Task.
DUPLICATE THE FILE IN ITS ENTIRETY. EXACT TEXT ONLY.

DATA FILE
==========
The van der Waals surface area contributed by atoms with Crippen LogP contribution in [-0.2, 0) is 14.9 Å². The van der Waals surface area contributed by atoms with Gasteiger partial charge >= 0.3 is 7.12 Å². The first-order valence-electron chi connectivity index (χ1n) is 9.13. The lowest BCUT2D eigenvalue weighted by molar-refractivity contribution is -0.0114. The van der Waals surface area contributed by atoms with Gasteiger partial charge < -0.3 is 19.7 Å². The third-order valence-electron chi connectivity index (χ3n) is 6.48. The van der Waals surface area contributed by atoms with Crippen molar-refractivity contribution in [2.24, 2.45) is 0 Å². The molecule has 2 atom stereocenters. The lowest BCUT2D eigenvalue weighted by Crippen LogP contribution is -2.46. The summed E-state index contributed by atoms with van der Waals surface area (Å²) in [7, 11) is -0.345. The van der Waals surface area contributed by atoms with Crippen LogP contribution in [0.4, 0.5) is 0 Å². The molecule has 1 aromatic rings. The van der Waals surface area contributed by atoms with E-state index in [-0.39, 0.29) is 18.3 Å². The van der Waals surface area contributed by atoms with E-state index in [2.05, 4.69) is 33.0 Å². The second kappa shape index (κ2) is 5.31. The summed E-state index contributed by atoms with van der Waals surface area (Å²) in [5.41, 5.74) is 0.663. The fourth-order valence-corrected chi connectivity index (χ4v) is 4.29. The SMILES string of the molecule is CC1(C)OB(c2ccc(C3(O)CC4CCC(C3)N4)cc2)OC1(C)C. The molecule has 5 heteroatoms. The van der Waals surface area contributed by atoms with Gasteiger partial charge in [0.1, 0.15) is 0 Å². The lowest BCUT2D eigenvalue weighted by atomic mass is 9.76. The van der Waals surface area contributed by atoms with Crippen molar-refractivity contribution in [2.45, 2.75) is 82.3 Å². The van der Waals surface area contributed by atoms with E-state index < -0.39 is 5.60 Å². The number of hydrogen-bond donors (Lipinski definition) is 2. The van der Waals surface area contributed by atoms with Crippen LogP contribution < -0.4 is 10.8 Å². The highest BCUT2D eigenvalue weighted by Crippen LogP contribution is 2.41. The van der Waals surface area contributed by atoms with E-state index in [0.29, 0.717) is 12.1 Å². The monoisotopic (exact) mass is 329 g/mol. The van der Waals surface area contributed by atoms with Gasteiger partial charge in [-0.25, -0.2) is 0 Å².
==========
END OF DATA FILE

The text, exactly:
The van der Waals surface area contributed by atoms with Crippen LogP contribution in [-0.2, 0) is 14.9 Å². The van der Waals surface area contributed by atoms with Gasteiger partial charge >= 0.3 is 7.12 Å². The first-order valence-electron chi connectivity index (χ1n) is 9.13. The lowest BCUT2D eigenvalue weighted by molar-refractivity contribution is -0.0114. The van der Waals surface area contributed by atoms with Gasteiger partial charge < -0.3 is 19.7 Å². The third-order valence-electron chi connectivity index (χ3n) is 6.48. The van der Waals surface area contributed by atoms with Crippen molar-refractivity contribution in [2.24, 2.45) is 0 Å². The molecule has 2 atom stereocenters. The lowest BCUT2D eigenvalue weighted by Crippen LogP contribution is -2.46. The summed E-state index contributed by atoms with van der Waals surface area (Å²) in [7, 11) is -0.345. The van der Waals surface area contributed by atoms with Crippen LogP contribution in [0.4, 0.5) is 0 Å². The molecule has 1 aromatic rings. The van der Waals surface area contributed by atoms with E-state index in [-0.39, 0.29) is 18.3 Å². The van der Waals surface area contributed by atoms with E-state index in [2.05, 4.69) is 33.0 Å². The second kappa shape index (κ2) is 5.31. The summed E-state index contributed by atoms with van der Waals surface area (Å²) in [5.41, 5.74) is 0.663. The fourth-order valence-corrected chi connectivity index (χ4v) is 4.29. The SMILES string of the molecule is CC1(C)OB(c2ccc(C3(O)CC4CCC(C3)N4)cc2)OC1(C)C. The molecule has 5 heteroatoms. The van der Waals surface area contributed by atoms with Gasteiger partial charge in [0.1, 0.15) is 0 Å². The lowest BCUT2D eigenvalue weighted by atomic mass is 9.76. The van der Waals surface area contributed by atoms with Crippen molar-refractivity contribution in [2.45, 2.75) is 82.3 Å². The van der Waals surface area contributed by atoms with E-state index < -0.39 is 5.60 Å². The number of hydrogen-bond donors (Lipinski definition) is 2. The van der Waals surface area contributed by atoms with Crippen LogP contribution < -0.4 is 10.8 Å². The highest BCUT2D eigenvalue weighted by Crippen LogP contribution is 2.41. The van der Waals surface area contributed by atoms with E-state index in [0.29, 0.717) is 12.1 Å². The monoisotopic (exact) mass is 329 g/mol. The van der Waals surface area contributed by atoms with Gasteiger partial charge in [-0.25, -0.2) is 0 Å².